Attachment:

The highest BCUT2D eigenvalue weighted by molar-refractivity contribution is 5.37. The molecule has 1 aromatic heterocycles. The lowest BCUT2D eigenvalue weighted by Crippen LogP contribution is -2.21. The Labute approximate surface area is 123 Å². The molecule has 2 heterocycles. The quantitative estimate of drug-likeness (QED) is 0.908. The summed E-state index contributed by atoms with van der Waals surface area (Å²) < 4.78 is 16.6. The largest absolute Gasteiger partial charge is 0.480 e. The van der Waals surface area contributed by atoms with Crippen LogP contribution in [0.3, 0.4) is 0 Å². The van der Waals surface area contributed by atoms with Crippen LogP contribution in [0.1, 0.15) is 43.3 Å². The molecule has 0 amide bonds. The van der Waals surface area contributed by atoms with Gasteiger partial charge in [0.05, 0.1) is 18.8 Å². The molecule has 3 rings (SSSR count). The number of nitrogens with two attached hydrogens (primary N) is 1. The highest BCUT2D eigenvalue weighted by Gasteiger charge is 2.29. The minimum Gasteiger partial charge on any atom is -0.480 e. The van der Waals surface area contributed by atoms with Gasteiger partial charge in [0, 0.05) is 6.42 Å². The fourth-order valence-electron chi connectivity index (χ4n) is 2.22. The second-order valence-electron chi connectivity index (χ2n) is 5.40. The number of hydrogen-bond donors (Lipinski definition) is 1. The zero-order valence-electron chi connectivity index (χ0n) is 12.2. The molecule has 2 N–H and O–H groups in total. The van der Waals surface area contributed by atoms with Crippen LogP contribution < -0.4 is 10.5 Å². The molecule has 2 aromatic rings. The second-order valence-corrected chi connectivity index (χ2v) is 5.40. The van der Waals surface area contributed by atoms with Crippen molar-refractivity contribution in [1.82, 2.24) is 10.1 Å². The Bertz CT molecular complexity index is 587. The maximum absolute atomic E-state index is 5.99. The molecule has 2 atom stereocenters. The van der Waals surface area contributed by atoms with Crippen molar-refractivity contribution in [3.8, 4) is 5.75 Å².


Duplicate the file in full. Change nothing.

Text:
The highest BCUT2D eigenvalue weighted by molar-refractivity contribution is 5.37. The molecule has 1 aromatic heterocycles. The lowest BCUT2D eigenvalue weighted by Crippen LogP contribution is -2.21. The Labute approximate surface area is 123 Å². The molecule has 2 heterocycles. The quantitative estimate of drug-likeness (QED) is 0.908. The summed E-state index contributed by atoms with van der Waals surface area (Å²) < 4.78 is 16.6. The largest absolute Gasteiger partial charge is 0.480 e. The van der Waals surface area contributed by atoms with Crippen LogP contribution in [0.3, 0.4) is 0 Å². The van der Waals surface area contributed by atoms with Crippen LogP contribution in [0.1, 0.15) is 43.3 Å². The molecule has 0 amide bonds. The van der Waals surface area contributed by atoms with Gasteiger partial charge in [0.05, 0.1) is 18.8 Å². The molecule has 3 rings (SSSR count). The number of nitrogens with two attached hydrogens (primary N) is 1. The highest BCUT2D eigenvalue weighted by Gasteiger charge is 2.29. The minimum Gasteiger partial charge on any atom is -0.480 e. The van der Waals surface area contributed by atoms with Gasteiger partial charge in [0, 0.05) is 6.42 Å². The fourth-order valence-electron chi connectivity index (χ4n) is 2.22. The second-order valence-electron chi connectivity index (χ2n) is 5.40. The number of hydrogen-bond donors (Lipinski definition) is 1. The zero-order valence-electron chi connectivity index (χ0n) is 12.2. The molecule has 2 N–H and O–H groups in total. The van der Waals surface area contributed by atoms with Crippen LogP contribution < -0.4 is 10.5 Å². The molecule has 2 aromatic rings. The second-order valence-corrected chi connectivity index (χ2v) is 5.40. The van der Waals surface area contributed by atoms with Crippen molar-refractivity contribution in [1.82, 2.24) is 10.1 Å². The Bertz CT molecular complexity index is 587. The maximum absolute atomic E-state index is 5.99. The molecule has 2 atom stereocenters. The van der Waals surface area contributed by atoms with Crippen molar-refractivity contribution in [3.8, 4) is 5.75 Å².